Sunday, January 18, 2015

Gender relations : Purush and Prakriti

I just came back from an interesting group meditation session in the wake of this conversation, in which naturally sent the most interesting and joyful waves riding through my consciousness, and I have all of you to thank for it. I don't think it would really be possible to share all of the reflections that went through my mind, but I especially would like to thank Prishni for reminding me of exactly what my entire Sahajiya philosophy was about and what I have been writing about ad nauseam on my blog for the last ten years.

Even today, I was teaching Sanskrit to my little group of Gurukula students, which consists of one young Indian male and two North American women over 60. Mostly I am teaching the alphabet and basic Hindu dharma vocabulary. Since we have been learning about gender in Sanskrit, the implications of grammatical gender is a subject that we have already encountered. Today again, in the course of talking about the purusharthas, we were led to a discussion of dharma and varnashram dharma and stri dharma, etc., contrasting modern western expectations and ancient Indian civilization and its standards and mindset.

The word purusha of course implies prakriti. And these are loaded terms implying a particular relationship of the masculine to the feminine, that of male subject to female object. But Gita 7.5 places the jiva as a prakriti in relation to the purushottama. This is the model that comes to life in the mythology of the Bhagavata Rasa-lila.

A third option is the Shiva-Shakti model which also has implicit, though more egalitarian and positive, implications. If the male is energized by the female, then does the woman have no other function than this energizing role, from either the maternal or consort position? This is a rather trite way of looking at sexual motivations both in males and females, but is nevertheless true. Sexual energy empowers, but the range of manifestations of sexual energy reaches from the extremes of Kama to those of Prema, from the grossly physical to the most refined intellectual. And though this works ideally in both directions, the principal seat of Love will primarily be in the feminine. She Gives and She Takes Away.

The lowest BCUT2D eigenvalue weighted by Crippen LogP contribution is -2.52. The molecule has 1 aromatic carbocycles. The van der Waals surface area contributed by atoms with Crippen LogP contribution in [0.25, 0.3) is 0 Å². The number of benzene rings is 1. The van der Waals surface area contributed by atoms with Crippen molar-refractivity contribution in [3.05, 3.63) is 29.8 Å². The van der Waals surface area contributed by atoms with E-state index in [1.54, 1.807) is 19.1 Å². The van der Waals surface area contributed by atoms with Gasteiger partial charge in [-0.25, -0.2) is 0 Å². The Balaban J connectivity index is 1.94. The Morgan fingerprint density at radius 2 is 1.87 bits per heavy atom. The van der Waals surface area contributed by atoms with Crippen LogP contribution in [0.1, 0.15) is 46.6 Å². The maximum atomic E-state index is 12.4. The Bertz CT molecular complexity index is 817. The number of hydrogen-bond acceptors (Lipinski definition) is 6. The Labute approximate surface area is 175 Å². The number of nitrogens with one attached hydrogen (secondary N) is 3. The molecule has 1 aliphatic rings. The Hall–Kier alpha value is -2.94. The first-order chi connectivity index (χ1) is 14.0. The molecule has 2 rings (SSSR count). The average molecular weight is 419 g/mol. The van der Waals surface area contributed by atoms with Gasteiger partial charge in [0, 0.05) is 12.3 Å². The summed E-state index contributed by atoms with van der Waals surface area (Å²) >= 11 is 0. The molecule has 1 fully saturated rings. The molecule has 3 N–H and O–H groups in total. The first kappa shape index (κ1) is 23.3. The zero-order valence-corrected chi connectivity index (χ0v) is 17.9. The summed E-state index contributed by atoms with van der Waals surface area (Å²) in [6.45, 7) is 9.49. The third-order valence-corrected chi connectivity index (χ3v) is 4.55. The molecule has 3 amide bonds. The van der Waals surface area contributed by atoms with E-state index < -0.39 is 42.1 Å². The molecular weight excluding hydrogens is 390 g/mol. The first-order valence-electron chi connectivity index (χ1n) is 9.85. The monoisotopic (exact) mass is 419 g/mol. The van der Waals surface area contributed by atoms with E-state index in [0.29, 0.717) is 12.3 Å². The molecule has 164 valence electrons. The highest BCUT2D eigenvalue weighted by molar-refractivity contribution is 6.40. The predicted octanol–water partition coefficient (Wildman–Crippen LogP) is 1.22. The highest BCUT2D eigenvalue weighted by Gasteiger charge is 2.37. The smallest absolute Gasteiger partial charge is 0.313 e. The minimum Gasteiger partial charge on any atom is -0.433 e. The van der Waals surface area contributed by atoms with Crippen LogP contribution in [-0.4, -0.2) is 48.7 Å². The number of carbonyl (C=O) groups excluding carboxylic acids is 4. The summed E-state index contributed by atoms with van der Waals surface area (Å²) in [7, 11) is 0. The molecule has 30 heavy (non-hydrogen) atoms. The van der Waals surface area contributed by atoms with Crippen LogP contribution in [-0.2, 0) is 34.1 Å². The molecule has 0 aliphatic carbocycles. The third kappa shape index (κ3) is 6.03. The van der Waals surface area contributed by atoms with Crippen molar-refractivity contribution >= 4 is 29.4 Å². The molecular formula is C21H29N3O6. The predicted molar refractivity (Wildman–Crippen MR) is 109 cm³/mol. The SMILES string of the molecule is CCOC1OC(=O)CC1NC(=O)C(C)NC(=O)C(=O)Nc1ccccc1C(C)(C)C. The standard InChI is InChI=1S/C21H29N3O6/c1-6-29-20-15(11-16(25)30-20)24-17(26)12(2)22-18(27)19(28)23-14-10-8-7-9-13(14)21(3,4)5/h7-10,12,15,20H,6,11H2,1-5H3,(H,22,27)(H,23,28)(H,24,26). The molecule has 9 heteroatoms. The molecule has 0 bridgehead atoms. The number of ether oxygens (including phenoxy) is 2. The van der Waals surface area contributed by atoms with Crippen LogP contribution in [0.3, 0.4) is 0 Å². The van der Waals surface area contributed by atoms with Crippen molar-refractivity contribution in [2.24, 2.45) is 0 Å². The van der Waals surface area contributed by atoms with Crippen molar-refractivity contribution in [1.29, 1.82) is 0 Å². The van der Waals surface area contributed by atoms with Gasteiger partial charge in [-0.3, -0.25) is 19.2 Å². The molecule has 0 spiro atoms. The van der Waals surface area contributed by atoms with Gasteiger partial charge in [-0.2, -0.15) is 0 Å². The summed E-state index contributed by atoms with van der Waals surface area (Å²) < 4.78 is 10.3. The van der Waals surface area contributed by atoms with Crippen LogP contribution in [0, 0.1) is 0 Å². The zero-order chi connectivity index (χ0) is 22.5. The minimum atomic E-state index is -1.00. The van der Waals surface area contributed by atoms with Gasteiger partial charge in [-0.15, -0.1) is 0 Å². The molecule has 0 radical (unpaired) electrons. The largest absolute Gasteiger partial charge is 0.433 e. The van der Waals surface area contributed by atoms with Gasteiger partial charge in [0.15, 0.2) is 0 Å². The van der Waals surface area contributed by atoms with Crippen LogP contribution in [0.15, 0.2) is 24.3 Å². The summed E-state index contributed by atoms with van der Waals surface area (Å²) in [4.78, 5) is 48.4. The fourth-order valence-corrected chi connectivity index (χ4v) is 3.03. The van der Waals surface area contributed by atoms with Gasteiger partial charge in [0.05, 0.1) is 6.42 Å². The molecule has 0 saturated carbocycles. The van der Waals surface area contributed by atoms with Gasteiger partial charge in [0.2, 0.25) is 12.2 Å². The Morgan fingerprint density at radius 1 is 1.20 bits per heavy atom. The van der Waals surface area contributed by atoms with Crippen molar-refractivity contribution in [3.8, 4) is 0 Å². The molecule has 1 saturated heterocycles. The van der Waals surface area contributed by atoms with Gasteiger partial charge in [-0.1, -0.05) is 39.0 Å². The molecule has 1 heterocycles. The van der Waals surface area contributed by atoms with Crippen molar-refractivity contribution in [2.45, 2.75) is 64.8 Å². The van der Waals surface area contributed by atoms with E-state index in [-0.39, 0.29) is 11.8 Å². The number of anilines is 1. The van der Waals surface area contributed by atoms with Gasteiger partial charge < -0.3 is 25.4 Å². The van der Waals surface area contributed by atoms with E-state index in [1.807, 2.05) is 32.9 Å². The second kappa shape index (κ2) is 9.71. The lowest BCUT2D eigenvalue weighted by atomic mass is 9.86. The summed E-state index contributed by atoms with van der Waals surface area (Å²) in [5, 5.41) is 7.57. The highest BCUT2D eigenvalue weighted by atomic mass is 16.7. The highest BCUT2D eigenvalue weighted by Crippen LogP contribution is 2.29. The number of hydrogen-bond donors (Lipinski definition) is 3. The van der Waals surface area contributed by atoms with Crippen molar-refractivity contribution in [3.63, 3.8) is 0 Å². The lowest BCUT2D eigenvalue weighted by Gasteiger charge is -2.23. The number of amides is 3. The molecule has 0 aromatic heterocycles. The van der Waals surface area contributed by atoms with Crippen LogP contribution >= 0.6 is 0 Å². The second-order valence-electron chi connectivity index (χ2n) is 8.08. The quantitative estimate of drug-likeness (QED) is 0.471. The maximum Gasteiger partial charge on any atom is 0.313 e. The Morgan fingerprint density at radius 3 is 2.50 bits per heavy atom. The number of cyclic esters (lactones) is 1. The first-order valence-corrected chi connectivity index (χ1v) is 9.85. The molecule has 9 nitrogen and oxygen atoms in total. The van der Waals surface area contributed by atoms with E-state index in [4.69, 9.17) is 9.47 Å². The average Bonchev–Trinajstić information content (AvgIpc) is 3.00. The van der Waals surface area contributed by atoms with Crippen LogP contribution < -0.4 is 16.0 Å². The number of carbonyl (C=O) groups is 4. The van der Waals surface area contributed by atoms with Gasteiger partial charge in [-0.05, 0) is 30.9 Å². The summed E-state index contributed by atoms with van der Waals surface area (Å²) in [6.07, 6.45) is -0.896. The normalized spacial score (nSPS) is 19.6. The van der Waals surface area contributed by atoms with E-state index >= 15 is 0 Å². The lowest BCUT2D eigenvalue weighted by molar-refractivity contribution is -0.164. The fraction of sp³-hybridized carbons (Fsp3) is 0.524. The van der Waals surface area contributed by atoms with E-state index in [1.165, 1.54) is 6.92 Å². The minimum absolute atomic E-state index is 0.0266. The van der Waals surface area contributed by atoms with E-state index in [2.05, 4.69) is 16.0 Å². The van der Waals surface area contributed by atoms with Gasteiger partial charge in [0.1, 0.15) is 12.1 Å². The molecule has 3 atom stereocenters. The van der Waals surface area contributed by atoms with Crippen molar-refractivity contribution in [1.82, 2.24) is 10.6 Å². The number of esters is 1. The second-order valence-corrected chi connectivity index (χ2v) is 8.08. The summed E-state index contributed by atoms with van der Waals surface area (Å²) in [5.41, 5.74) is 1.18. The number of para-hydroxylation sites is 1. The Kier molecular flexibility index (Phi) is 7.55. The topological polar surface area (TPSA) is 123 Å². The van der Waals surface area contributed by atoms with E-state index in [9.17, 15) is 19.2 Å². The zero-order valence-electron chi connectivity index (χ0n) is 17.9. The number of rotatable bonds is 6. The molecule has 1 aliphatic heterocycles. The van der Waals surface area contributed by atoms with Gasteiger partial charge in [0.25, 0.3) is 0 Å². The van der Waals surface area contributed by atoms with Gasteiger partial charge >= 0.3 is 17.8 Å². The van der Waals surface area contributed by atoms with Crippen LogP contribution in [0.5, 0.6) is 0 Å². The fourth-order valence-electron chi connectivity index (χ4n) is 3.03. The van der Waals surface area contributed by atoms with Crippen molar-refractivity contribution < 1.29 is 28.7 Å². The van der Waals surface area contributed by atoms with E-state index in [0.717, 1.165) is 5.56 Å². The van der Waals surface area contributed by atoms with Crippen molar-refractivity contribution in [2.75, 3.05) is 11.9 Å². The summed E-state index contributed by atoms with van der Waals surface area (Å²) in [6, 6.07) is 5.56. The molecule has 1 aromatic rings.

Biology has bestowed this difference in the genders, and we wish to nurture this quality in its purest form for our own personal greatest good and for the good of humanity.

Thus we come to the Radha-Krishna model that though it has a definite relationship to that of Shiva-Shakti, in it the greatest significance is given to the surrender of the Masculine to the Feminine. In this scenario also many questions about the psychology of love are raised, but the essence of the idea is that the Male surrenders to the Female because a man cannot get by force or logical argumentation the one thing he wants from a woman, which is now recognized as Love in its highest manifestation as divine communion.

So I am glad to have been reminded of these things, by Prisni showing a certain appreciation for my intent. as I have been more or less sitting on these ideas for the last couple of years due to a curious lack of inspiration. I had perhaps fallen into a bit of pessimistic frame of mind regarding the idea of adopting the woman's point of view, which had only too late in life become something to actually strive for rather than just talk about. The samskar is still too shallow.

Yoga in its pristine form is a masculine process of spirituality, as are both jnana and karma. All have a big component of "purusha-kara", heroic exertion and an exercise of mastery. It is about the purusha breaking free of prakriti, or of accepting to merge into oceanic consciousness rather than being imprisoned in the web of Maya, woman and family.

No one likes stereotypes, and especially not one based on mythologies, or ones that are considered normative for all psychologies, I think it is natural for everyone to form certain conceptions of maleness and femaleness, and along with them, an idea of how those characteristics are complementary. Some of those conceptions come from nature and some from nurture. The human species evolves by what we nurture. The advancement of civilization should mean that we evolve in understanding these things in order to become a little more adept at love.

So it is nice to get a confirmation, however small, that this decision to nurture an appreciation for the feminine, the apotheosis of the feminine symbolized by the mythology and image of the Divine Syzygy in this particular form of Radha and Krishna, as the embodiment of perfect love due to this particular transformation of Krishna, the Purushottam, into the lover and servant of Radha.

They are my God, who includes all other gods. This Radha I serve. May it transform me, and may it transform the world.

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